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Hypnotherapy - a Personalised Induction Will Always Be More Effective

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"A personaIised induction will always be more effective". The proposition would seem self-evident. People vary so widely and their needs and predilections are so many and so divergent, there is no reason to think that a 'one -size-fits-all' solution would apply any more in hypnotic induction than it would, say, to musical tastes or clothes sizes. People can be very different, and what has an effect on one may well have no effect at all on someone else. It would be simplistic to think of people as a set of homogenous entities with the same personality type, the same cultural influences or the same physiology. And so, it would be simplistic to expect people to respond exactly the same way to the same set of stimuli. With this in mind it would seem only natural to tailor a hypnotic induction specific to the client. To take this to a logical extreme, if your client could only speak Russian then it would hardly seem likely that they would respond very well to an induction in Chinese. And if they had a phobia of water, it would be unlikely that they'd respond well to an induction with the sound of a waterfall or a running stream in the background. Having said that, the effect aimed for, every time, in a hypnotic induction is, generally speaking, the same. And because the hypnotic induction is ultimately a mechanical enterprise designed to achieve this effect, and the basic mechanism of the human mind is the same , then, to some extent, at least with regard to inducing trance, a similar methodology would be expected to produce that result in most people most of the time. To that end it might be assumed that a standardised approach in the induction would work on most hypnotic subjects and that there should be little variation required to achieve a workable percentage and a high success rate. A standardised induction for the hypnotherapist would entail less preparation and allow more time to spend working on the therapeutic element of the session, as well as allowing the therapist more time for more clients, and in that regard it would have major advantages for both the client and for the therapist. So there are pros and cons in favour of and against the proposition and it is the aim of this essay to examine these in more detail with a view to elucidating the argument.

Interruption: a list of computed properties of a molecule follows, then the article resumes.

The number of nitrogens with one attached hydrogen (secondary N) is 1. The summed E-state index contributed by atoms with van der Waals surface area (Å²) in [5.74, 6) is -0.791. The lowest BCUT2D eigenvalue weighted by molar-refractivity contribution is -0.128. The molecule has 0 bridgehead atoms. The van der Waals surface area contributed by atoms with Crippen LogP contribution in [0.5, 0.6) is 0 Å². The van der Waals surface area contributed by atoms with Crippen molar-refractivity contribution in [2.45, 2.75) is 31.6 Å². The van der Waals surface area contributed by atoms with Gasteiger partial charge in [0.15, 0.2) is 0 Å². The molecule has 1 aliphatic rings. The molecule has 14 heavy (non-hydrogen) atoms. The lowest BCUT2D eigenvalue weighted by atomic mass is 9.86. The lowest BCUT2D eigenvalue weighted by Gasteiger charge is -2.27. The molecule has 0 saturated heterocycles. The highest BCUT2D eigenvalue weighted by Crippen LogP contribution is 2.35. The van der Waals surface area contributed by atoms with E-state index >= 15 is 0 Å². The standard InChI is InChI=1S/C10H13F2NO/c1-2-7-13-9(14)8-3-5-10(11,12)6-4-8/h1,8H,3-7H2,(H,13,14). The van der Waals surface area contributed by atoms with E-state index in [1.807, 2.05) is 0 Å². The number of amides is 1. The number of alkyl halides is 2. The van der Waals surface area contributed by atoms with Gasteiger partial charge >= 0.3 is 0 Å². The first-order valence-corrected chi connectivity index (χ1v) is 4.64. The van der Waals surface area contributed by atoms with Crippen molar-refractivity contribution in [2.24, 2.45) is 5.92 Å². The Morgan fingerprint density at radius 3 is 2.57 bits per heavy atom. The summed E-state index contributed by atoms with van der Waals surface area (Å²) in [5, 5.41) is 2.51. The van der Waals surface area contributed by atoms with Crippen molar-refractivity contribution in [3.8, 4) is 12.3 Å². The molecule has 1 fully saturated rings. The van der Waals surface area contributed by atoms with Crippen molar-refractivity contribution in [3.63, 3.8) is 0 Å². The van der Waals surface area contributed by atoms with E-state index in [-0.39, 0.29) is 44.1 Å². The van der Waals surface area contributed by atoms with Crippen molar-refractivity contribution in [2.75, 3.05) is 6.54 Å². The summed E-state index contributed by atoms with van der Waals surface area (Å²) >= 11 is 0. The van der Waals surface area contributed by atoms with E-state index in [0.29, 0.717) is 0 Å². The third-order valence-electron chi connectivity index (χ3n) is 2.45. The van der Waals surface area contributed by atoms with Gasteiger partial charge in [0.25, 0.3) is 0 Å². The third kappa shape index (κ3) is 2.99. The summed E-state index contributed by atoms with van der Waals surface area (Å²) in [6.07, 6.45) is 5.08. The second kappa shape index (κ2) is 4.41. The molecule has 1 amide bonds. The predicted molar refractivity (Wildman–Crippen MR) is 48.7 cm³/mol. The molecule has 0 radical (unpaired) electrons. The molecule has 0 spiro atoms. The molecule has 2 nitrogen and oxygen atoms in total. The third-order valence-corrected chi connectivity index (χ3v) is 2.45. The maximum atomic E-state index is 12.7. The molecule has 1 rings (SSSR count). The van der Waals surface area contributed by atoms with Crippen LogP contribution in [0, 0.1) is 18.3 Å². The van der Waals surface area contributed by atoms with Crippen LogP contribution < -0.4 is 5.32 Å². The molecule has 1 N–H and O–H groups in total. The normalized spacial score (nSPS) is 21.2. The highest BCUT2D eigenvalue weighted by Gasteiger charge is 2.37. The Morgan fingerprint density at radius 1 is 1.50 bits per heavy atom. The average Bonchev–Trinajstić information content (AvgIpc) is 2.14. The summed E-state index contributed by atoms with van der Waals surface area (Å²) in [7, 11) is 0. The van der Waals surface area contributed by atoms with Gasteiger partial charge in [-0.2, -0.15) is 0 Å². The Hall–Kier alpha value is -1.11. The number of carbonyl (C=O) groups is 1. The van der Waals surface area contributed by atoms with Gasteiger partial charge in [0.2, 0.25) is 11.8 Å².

To begin with, it is worth examining the nature of the hypnotic induction itself. There are many different kinds of hypnotic induction including Progressive Muscular Relaxation, Eye fixation, Visualisation, Rapid or Instant Induction, Confusion Induction, Speed Trance, and Emotionally Induced Regression Induction, to name but a few. This list is by no means exhaustive. There is a wide disparity among the different types of induction, but basically there are two types. There are the slower more traditional, clinical types of induction, and then there are the faster types of induction originally developed for the stage. Of the two, the more traditional, clinical types are the ones more likely to need personalisation because they require the hypnotist to engage very deeply with the client. This may be the crux of the issue with any argument over whether a hypnotic induction should be personalised. Some inductions 'have' to be personalised to some extent. In my own experiences with PMR, where relaxation is key, I have found that certain phrases which may help one subject relax will only serve to make another subject laugh hysterically. For instance. With one subject the phrase 'the large muscles in your thighs' implied that they had large thighs, which they found hilarious and totally disrupted the induction, forcing me to start all over again. For another subject the suggestion that their jaw might drop open slightly sent them into fits of hysterics. There had been a running joke between her and her friend about people who went round with their mouths open all the time, and each time I made the suggestion that her jaw would drop, it conjured up this image and the series of associations which always made her laugh. In both cases I was forced to adapt the script to exclude the detrimental phrases. There is no telling what may be in a client's head or what associations they might have to any given phrase. That is why a longer more involved and more verbal induction is quite likely to need a more personal touch. The scope for engaging the subject's own personal likes, dislikes, associations, foibles, prejudices, talents, conditioning, proclivities or personality is much greater, and therefore likely to warrant attention or accommodation. The renowned psychotherapist Milton Erickson would induce trance in patients through conversation, taking the idea of a personalised induction to the extreme. Engaging the patient completely in as personable a way as possible. He would improvise an induction using confusion technique and use his superlative powers of observation to negotiate his way through resistance and lead the patient into trance. Erickson favoured a permissive approach, using language that would give his patients the illusion of autonomy and give less cause for resistance. It must be remembered though that Erickson was a psychiatrist working with patients, often with severe mental illness, and that resistance was likely to feature prominently in his work, and so he would have had to spend long periods of time finding ways to engage resistant patients. In this kind of environment, confronted with this kind of challenge, a longer, more engaging and more subtle and personal induction into trance was probably the 'only' way to achieve therapeutic results. Erickson's methods were

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